The students, dressed in black, held signs listing the names of 18 civilians killed by Israeli shells on Nov. 8, along with their ages and the circumstances of their deaths. The vigil was organized by the Palestinian Solidarity Coalition (PSC), a Harvard student group.
“The purpose is to just make people aware of what’s happening [in Gaza] because it’s silent in the media and in America,” said Ghia G. Zaatari ’07, a member of the PSC.
The information on the signs was taken from B’tselem, the Israeli Information Center for Human Rights in the Occupied Territories, a non-governmental organization.
Some students associated with Harvard Hillel told organizers that they were concerned the vigil had been organized to advocate a political stance rather than merely to mourn the dead, said Naor H. Ben-Yehoyada, an Israeli student at the Graduate School of Arts and Sciences who proposed the vigil to the PSC.
“This is a political demonstration. It can’t be apolitical because the Israeli occupation of Gaza is political,” Ben-Yehoyada said.
Zaatari said the while the group wanted to be sensitive to opposing views, it also wanted “to make sure people get the message.”
“We really emphasized the silent part,” Zaatari said. “It’s more effective to get other people’s attention. Also, we do have political differences, so we were silent in order to have a more unified stance.”
Seth R. Flaxman ’08, the education chair of Harvard’s Progressive Jewish Alliance, said that his organization “struggled with how we wanted to participate or not participate,” given the political potential of the vigil.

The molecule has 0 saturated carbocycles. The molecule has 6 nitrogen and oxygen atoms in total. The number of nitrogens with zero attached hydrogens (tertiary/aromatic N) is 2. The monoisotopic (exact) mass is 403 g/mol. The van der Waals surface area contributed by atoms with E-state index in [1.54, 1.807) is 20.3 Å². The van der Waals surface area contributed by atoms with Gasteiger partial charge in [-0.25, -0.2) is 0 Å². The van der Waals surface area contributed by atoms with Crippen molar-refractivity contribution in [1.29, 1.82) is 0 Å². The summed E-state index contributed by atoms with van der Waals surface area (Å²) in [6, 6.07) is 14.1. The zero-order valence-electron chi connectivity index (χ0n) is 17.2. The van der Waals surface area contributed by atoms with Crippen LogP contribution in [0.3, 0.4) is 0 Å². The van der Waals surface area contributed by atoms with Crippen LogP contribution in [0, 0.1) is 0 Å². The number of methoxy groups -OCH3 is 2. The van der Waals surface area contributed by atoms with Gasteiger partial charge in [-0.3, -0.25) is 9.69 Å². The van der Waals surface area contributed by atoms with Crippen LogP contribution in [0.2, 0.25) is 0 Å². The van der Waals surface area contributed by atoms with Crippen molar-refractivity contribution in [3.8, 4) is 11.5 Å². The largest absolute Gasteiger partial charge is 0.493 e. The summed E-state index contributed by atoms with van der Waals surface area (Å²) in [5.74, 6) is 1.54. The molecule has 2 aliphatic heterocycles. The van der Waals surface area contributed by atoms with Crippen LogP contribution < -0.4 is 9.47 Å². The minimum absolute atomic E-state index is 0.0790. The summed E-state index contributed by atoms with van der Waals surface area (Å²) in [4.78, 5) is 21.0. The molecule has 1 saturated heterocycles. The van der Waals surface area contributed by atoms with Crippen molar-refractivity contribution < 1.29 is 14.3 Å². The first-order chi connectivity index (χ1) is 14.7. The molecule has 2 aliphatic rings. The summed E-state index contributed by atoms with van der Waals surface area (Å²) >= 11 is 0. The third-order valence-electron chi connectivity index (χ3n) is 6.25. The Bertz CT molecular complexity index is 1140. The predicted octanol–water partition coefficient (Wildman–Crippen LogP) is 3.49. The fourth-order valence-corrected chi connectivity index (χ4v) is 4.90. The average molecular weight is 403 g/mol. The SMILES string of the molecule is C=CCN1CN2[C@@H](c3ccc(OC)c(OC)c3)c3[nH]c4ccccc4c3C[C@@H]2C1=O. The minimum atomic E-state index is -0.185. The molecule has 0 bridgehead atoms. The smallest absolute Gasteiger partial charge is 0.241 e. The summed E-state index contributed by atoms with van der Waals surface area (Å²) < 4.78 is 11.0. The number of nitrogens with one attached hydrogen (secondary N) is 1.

“I would have framed the message differently—in terms of the value of human life and the importance of applying humanitarian law to all sides rather than in terms of the politics of the conflict,” said Flaxman, who did not dress in black and stood with the protesters for only a short time.
Zaatari said she was happy with the turnout at the event, which drew groups outside Harvard in addition to faculty and students at the University. She said that members of the PSC include Palestinian students, Arab students, and others interested in social justice issues.
“I’m out here specifically as a Jewish person opposing the occupation,” said one attendee, Benjamin Landau-Beispiel ’10.
The PSC intends to make the vigils a weekly event, Zaatari said.
“Seeing that the events in Palestine are ongoing, we also want to be ongoing,” she said.
Partway through the vigil, Harvard University Police moved the participants off the Memorial Hall steps to the grass nearby because the PSC had not applied for a permit. Zaatari said organizers had not been aware that a permit was necessary.
—Shifra B. Mincer contributed to the reporting of this story.